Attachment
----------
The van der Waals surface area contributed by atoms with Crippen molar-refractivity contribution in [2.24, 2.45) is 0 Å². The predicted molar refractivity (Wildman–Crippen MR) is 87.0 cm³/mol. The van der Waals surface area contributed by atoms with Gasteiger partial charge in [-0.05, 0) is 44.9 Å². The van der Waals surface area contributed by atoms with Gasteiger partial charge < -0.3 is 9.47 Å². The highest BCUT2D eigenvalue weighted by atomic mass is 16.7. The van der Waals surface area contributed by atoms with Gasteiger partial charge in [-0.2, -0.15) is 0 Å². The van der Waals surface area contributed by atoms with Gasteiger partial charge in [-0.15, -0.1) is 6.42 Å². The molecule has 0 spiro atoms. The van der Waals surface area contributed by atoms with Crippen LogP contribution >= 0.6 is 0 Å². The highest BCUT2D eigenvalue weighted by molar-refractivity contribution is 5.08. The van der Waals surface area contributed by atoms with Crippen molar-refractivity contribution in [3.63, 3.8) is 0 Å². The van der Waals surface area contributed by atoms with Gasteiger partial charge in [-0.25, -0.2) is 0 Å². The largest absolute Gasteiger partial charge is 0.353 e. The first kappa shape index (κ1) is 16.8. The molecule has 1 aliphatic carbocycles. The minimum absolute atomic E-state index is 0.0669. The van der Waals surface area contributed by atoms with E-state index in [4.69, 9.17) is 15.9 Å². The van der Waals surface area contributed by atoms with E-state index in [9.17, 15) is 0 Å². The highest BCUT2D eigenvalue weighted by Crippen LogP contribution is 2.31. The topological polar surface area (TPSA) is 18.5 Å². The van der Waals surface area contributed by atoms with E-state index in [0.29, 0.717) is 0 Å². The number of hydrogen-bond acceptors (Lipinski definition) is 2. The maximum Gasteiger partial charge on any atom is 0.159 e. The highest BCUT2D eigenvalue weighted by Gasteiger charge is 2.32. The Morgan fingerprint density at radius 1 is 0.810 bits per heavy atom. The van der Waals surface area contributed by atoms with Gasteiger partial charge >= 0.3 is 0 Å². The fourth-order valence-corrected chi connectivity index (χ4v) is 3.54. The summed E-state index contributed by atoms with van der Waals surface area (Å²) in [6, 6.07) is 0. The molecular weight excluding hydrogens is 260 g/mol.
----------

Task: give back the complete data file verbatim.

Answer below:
The van der Waals surface area contributed by atoms with Crippen molar-refractivity contribution in [2.24, 2.45) is 0 Å². The predicted molar refractivity (Wildman–Crippen MR) is 87.0 cm³/mol. The van der Waals surface area contributed by atoms with Gasteiger partial charge in [-0.05, 0) is 44.9 Å². The van der Waals surface area contributed by atoms with Gasteiger partial charge < -0.3 is 9.47 Å². The highest BCUT2D eigenvalue weighted by atomic mass is 16.7. The van der Waals surface area contributed by atoms with Gasteiger partial charge in [-0.2, -0.15) is 0 Å². The van der Waals surface area contributed by atoms with Gasteiger partial charge in [-0.15, -0.1) is 6.42 Å². The molecule has 0 spiro atoms. The van der Waals surface area contributed by atoms with Crippen LogP contribution >= 0.6 is 0 Å². The highest BCUT2D eigenvalue weighted by molar-refractivity contribution is 5.08. The van der Waals surface area contributed by atoms with Crippen molar-refractivity contribution in [3.63, 3.8) is 0 Å². The van der Waals surface area contributed by atoms with Gasteiger partial charge in [-0.25, -0.2) is 0 Å². The largest absolute Gasteiger partial charge is 0.353 e. The first kappa shape index (κ1) is 16.8. The molecule has 1 aliphatic carbocycles. The minimum absolute atomic E-state index is 0.0669. The van der Waals surface area contributed by atoms with E-state index in [4.69, 9.17) is 15.9 Å². The van der Waals surface area contributed by atoms with E-state index in [9.17, 15) is 0 Å². The highest BCUT2D eigenvalue weighted by Crippen LogP contribution is 2.31. The topological polar surface area (TPSA) is 18.5 Å². The van der Waals surface area contributed by atoms with E-state index in [0.29, 0.717) is 0 Å². The number of hydrogen-bond acceptors (Lipinski definition) is 2. The maximum Gasteiger partial charge on any atom is 0.159 e. The highest BCUT2D eigenvalue weighted by Gasteiger charge is 2.32. The Morgan fingerprint density at radius 1 is 0.810 bits per heavy atom. The van der Waals surface area contributed by atoms with Gasteiger partial charge >= 0.3 is 0 Å². The fourth-order valence-corrected chi connectivity index (χ4v) is 3.54. The summed E-state index contributed by atoms with van der Waals surface area (Å²) in [6, 6.07) is 0. The molecular weight excluding hydrogens is 260 g/mol.